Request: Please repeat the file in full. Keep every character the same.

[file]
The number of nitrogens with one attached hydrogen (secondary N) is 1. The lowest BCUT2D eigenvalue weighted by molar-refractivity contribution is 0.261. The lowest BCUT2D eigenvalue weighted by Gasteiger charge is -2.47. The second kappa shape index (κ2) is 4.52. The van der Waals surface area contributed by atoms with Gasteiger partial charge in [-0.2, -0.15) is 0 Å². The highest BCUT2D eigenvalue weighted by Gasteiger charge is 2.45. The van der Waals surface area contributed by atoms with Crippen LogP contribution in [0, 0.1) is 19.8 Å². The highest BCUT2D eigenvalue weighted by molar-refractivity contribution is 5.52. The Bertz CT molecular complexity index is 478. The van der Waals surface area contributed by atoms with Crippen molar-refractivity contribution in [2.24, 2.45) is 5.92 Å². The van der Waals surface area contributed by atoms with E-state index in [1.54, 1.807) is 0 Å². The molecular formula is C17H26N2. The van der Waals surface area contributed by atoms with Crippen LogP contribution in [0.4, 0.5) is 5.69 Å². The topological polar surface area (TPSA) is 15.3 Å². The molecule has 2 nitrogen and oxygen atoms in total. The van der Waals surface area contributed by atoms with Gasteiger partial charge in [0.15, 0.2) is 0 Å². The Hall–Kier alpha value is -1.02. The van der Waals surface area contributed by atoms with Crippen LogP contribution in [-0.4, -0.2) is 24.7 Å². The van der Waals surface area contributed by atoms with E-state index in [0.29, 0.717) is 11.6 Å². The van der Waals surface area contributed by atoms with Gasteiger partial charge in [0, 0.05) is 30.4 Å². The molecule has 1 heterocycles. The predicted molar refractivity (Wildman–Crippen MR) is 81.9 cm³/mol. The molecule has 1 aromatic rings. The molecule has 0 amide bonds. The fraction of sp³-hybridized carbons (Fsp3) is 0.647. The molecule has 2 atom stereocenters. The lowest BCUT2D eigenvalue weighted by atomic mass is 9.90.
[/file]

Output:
The number of nitrogens with one attached hydrogen (secondary N) is 1. The lowest BCUT2D eigenvalue weighted by molar-refractivity contribution is 0.261. The lowest BCUT2D eigenvalue weighted by Gasteiger charge is -2.47. The second kappa shape index (κ2) is 4.52. The van der Waals surface area contributed by atoms with Gasteiger partial charge in [-0.2, -0.15) is 0 Å². The highest BCUT2D eigenvalue weighted by Gasteiger charge is 2.45. The van der Waals surface area contributed by atoms with Crippen LogP contribution in [0, 0.1) is 19.8 Å². The highest BCUT2D eigenvalue weighted by molar-refractivity contribution is 5.52. The Bertz CT molecular complexity index is 478. The van der Waals surface area contributed by atoms with Crippen molar-refractivity contribution in [2.24, 2.45) is 5.92 Å². The van der Waals surface area contributed by atoms with E-state index in [1.54, 1.807) is 0 Å². The molecular formula is C17H26N2. The van der Waals surface area contributed by atoms with Crippen LogP contribution in [0.4, 0.5) is 5.69 Å². The topological polar surface area (TPSA) is 15.3 Å². The molecule has 2 nitrogen and oxygen atoms in total. The van der Waals surface area contributed by atoms with Gasteiger partial charge in [0.15, 0.2) is 0 Å². The Hall–Kier alpha value is -1.02. The van der Waals surface area contributed by atoms with Crippen LogP contribution in [-0.4, -0.2) is 24.7 Å². The van der Waals surface area contributed by atoms with E-state index in [0.29, 0.717) is 11.6 Å². The van der Waals surface area contributed by atoms with Gasteiger partial charge in [0, 0.05) is 30.4 Å². The molecule has 1 heterocycles. The predicted molar refractivity (Wildman–Crippen MR) is 81.9 cm³/mol. The molecule has 1 aromatic rings. The molecule has 0 amide bonds. The fraction of sp³-hybridized carbons (Fsp3) is 0.647. The molecule has 2 atom stereocenters. The lowest BCUT2D eigenvalue weighted by atomic mass is 9.90.